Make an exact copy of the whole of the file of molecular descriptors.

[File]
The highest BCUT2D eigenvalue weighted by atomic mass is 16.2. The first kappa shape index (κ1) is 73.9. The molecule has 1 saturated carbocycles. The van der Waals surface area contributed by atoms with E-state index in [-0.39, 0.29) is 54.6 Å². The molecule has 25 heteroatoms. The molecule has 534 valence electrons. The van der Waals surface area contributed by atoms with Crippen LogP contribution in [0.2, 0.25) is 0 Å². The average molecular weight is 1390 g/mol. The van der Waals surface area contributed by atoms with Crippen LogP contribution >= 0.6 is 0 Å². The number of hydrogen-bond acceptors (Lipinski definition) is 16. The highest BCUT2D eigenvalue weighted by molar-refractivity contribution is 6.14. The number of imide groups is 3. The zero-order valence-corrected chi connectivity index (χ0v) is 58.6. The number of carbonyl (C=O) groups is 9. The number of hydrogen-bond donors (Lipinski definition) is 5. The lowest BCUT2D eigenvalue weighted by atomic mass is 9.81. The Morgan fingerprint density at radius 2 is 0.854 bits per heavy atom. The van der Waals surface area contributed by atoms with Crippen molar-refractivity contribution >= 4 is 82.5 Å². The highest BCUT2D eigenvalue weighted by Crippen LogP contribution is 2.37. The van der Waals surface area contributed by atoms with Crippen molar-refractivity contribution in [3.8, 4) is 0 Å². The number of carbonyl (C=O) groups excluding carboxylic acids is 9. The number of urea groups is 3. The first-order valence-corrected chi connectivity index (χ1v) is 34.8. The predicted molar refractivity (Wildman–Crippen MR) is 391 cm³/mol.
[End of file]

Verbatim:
The highest BCUT2D eigenvalue weighted by atomic mass is 16.2. The first kappa shape index (κ1) is 73.9. The molecule has 1 saturated carbocycles. The van der Waals surface area contributed by atoms with E-state index in [-0.39, 0.29) is 54.6 Å². The molecule has 25 heteroatoms. The molecule has 534 valence electrons. The van der Waals surface area contributed by atoms with Crippen LogP contribution in [0.2, 0.25) is 0 Å². The average molecular weight is 1390 g/mol. The van der Waals surface area contributed by atoms with Crippen LogP contribution >= 0.6 is 0 Å². The number of hydrogen-bond acceptors (Lipinski definition) is 16. The highest BCUT2D eigenvalue weighted by molar-refractivity contribution is 6.14. The number of imide groups is 3. The zero-order valence-corrected chi connectivity index (χ0v) is 58.6. The number of carbonyl (C=O) groups is 9. The number of hydrogen-bond donors (Lipinski definition) is 5. The lowest BCUT2D eigenvalue weighted by atomic mass is 9.81. The Morgan fingerprint density at radius 2 is 0.854 bits per heavy atom. The van der Waals surface area contributed by atoms with Crippen molar-refractivity contribution >= 4 is 82.5 Å². The highest BCUT2D eigenvalue weighted by Crippen LogP contribution is 2.37. The van der Waals surface area contributed by atoms with Crippen molar-refractivity contribution in [3.8, 4) is 0 Å². The number of carbonyl (C=O) groups excluding carboxylic acids is 9. The number of urea groups is 3. The first-order valence-corrected chi connectivity index (χ1v) is 34.8. The predicted molar refractivity (Wildman–Crippen MR) is 391 cm³/mol.